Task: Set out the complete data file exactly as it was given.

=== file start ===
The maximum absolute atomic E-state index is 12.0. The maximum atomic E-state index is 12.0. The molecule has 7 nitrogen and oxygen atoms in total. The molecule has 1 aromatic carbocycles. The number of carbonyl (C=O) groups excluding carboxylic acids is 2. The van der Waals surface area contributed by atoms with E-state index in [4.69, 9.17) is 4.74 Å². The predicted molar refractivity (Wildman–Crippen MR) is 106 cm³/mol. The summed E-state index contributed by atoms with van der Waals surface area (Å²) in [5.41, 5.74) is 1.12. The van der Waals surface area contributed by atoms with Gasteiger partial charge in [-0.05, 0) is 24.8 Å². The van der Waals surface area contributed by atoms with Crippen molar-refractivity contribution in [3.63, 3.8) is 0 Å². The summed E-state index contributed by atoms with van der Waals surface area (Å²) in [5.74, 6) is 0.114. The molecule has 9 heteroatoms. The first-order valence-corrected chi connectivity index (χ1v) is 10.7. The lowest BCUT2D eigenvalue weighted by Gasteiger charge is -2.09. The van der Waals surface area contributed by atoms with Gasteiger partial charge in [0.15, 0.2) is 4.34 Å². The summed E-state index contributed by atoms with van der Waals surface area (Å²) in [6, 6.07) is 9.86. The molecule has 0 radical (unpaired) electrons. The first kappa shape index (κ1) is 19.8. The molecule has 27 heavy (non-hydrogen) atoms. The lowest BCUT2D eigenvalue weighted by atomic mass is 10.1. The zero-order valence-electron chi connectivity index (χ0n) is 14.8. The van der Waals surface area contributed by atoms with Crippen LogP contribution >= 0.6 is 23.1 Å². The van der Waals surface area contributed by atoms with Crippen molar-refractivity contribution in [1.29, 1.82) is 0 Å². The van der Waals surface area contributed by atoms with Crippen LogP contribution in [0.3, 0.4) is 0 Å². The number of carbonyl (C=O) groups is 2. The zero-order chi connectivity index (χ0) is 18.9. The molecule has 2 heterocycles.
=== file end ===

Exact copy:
The maximum absolute atomic E-state index is 12.0. The maximum atomic E-state index is 12.0. The molecule has 7 nitrogen and oxygen atoms in total. The molecule has 1 aromatic carbocycles. The number of carbonyl (C=O) groups excluding carboxylic acids is 2. The van der Waals surface area contributed by atoms with E-state index in [4.69, 9.17) is 4.74 Å². The predicted molar refractivity (Wildman–Crippen MR) is 106 cm³/mol. The summed E-state index contributed by atoms with van der Waals surface area (Å²) in [5.41, 5.74) is 1.12. The van der Waals surface area contributed by atoms with Gasteiger partial charge in [-0.05, 0) is 24.8 Å². The van der Waals surface area contributed by atoms with Crippen molar-refractivity contribution in [3.63, 3.8) is 0 Å². The summed E-state index contributed by atoms with van der Waals surface area (Å²) in [5.74, 6) is 0.114. The molecule has 9 heteroatoms. The first-order valence-corrected chi connectivity index (χ1v) is 10.7. The lowest BCUT2D eigenvalue weighted by Gasteiger charge is -2.09. The van der Waals surface area contributed by atoms with Gasteiger partial charge in [0.15, 0.2) is 4.34 Å². The summed E-state index contributed by atoms with van der Waals surface area (Å²) in [6, 6.07) is 9.86. The molecule has 0 radical (unpaired) electrons. The first kappa shape index (κ1) is 19.8. The molecule has 27 heavy (non-hydrogen) atoms. The lowest BCUT2D eigenvalue weighted by atomic mass is 10.1. The zero-order valence-electron chi connectivity index (χ0n) is 14.8. The van der Waals surface area contributed by atoms with Crippen LogP contribution >= 0.6 is 23.1 Å². The van der Waals surface area contributed by atoms with Crippen molar-refractivity contribution in [1.29, 1.82) is 0 Å². The van der Waals surface area contributed by atoms with Crippen LogP contribution in [0.3, 0.4) is 0 Å². The number of carbonyl (C=O) groups is 2. The zero-order chi connectivity index (χ0) is 18.9. The molecule has 2 heterocycles.